READ: More emphasis on skills, faster progression for security officers after Government accepts recommendations
Wages will also go up as officers become more highly skilled when they are trained to use these security technologies.
Last year, in hopes that the private sector will follow suit, the Government announced that the public sector will adopt an outcome-based model when sourcing for security contracts from May 1.
As to why the newer form of contract is not legislated, given its benefits, Mr Tan said it will be “a challenge" for smaller service buyers, like condominiums with 50 residents, to pay for a full security assessment that is needed for such contracts.
But the Government might have to look at regulating it at some point, he said.
When asked whether the minimum salaries pushed by the Progressive Wage Model should be raised, Mr Tan said that service buyers “are not prepared to pay more” as they are used to buying based on headcount.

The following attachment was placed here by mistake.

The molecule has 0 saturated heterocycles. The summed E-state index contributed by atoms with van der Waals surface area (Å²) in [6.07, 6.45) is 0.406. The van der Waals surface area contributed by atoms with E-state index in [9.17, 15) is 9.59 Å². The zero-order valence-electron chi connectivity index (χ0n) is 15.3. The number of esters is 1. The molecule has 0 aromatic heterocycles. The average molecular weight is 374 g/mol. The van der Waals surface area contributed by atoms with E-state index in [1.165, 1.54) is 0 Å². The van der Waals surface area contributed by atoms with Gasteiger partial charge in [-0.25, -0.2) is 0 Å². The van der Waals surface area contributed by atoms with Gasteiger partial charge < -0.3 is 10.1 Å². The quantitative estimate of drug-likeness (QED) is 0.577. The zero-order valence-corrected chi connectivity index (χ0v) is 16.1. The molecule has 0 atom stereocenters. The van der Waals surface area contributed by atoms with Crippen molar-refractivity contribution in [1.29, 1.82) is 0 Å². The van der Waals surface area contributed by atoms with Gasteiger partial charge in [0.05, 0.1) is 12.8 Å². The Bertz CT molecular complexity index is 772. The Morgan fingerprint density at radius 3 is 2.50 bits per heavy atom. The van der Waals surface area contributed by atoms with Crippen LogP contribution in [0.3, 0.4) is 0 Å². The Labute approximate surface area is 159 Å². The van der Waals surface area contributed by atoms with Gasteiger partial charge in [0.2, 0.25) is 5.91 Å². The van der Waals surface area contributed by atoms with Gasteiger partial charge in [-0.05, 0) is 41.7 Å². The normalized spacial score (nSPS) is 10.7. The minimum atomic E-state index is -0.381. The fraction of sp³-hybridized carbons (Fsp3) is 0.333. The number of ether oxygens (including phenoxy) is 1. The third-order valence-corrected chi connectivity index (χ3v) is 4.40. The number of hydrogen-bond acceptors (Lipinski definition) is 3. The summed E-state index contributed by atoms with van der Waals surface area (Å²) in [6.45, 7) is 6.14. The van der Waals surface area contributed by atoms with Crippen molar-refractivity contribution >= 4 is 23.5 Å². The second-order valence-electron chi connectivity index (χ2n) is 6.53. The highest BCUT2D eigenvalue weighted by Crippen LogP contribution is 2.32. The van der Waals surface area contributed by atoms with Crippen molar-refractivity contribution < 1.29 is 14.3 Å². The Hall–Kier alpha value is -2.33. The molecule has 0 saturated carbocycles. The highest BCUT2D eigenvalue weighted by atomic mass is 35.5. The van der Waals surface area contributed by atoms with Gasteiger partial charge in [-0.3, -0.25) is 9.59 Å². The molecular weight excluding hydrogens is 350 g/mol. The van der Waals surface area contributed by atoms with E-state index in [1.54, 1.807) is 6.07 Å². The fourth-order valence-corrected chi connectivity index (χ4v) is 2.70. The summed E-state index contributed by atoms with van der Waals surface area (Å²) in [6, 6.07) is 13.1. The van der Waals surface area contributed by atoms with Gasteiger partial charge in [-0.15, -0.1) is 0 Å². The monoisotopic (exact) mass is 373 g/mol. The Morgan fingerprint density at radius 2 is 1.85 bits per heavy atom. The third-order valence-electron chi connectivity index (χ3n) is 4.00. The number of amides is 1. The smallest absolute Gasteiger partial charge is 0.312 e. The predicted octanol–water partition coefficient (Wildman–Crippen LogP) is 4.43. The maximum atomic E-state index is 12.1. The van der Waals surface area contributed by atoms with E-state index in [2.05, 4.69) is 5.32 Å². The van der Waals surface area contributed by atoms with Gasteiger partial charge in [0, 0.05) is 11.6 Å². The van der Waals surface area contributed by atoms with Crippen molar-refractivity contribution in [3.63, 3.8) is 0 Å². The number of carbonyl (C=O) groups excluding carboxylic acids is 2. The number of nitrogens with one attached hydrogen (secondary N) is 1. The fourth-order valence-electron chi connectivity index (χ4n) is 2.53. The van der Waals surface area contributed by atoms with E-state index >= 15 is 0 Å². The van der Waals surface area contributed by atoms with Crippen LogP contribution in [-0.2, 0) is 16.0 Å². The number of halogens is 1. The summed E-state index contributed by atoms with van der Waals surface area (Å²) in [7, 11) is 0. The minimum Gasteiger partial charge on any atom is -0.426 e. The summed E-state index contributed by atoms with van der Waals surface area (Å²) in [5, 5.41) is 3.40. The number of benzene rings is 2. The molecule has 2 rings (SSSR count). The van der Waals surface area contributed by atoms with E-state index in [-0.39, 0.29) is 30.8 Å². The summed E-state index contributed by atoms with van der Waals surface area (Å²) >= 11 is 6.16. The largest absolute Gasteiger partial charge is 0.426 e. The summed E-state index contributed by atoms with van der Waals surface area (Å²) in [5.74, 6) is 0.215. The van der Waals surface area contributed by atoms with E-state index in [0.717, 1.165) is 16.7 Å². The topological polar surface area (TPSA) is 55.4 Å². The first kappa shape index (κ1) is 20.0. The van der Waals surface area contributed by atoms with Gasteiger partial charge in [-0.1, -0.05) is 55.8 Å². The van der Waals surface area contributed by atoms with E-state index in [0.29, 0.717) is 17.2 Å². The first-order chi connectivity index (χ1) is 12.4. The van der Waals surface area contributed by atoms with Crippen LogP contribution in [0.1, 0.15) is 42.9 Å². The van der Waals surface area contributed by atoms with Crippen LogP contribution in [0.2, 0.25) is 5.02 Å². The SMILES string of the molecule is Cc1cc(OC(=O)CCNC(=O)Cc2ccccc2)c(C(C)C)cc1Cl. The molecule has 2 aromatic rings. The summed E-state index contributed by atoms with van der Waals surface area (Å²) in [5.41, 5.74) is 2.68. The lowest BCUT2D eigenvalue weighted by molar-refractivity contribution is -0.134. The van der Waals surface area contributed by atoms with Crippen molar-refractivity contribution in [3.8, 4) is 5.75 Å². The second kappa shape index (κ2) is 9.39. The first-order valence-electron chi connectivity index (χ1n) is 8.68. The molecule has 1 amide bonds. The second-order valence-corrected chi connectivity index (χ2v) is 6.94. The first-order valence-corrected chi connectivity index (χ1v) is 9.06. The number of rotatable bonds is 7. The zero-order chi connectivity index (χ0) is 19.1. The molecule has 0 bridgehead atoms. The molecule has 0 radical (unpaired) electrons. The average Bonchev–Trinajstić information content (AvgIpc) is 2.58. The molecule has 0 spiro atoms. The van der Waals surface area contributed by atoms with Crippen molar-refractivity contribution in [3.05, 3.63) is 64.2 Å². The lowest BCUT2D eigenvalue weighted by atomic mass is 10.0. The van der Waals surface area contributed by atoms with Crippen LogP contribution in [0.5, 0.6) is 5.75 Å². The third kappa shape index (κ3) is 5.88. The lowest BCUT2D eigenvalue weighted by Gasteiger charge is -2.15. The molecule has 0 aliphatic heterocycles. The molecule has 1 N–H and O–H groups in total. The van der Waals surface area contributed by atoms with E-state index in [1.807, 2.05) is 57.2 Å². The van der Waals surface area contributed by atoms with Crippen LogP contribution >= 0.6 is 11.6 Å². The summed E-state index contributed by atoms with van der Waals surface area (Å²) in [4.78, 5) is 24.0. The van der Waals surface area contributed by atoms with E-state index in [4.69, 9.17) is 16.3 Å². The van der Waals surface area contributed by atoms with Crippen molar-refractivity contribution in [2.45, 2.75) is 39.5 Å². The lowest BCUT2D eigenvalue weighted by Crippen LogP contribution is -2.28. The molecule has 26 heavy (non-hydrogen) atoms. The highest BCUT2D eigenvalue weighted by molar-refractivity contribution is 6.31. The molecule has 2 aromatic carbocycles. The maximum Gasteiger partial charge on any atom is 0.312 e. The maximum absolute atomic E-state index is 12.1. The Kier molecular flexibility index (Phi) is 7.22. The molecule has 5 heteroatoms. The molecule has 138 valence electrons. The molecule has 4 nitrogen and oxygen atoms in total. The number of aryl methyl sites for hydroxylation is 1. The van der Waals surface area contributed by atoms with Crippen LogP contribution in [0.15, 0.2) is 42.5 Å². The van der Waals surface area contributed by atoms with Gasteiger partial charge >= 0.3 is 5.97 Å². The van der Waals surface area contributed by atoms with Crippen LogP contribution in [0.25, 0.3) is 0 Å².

“That’s the only language they know: ‘I want this site, 10 men, just quote me three quotes, whoever quotes me cheaper per man, then I will give the contract to you'," he said.
He added that people and contractors are still finding comfort in seeing warm bodies around, which makes it hard for service buyers to make the switch - but that mindset needs to change.
Mr Patrick Tay, also an assistant secretary-general at NTUC and USE advisor, added that technology makes the work safer and helps officers avoid workplace hazards.
“We have so much new technology, biometrics, artificial intelligence ... to make sure that we do not fully rely on headcount,” Mr Tay said.
Citing COVID-19, Mr Choo said that the pandemic will likely spur service buyers to pay more for skilled security officers who are able to enforce safe management measures well.
“Whether we can go back to certain forms of normalcy require a certain level of trust that consumers and service providers feel comfortable going back to mass gatherings.”
“If you don’t guard the frontline well … (the consumer) will not feel comfortable going back,” Mr Choo said.
According to the survey results, more than 80 per cent of the respondents are using technology and security systems at work, such as CCTVs and body cameras, and more than 90 per cent of them are comfortable using such tools.
More than 80 per cent of them also said that they are satisfied with their profession, and more than 60 per cent said they have no intention of leaving their current job.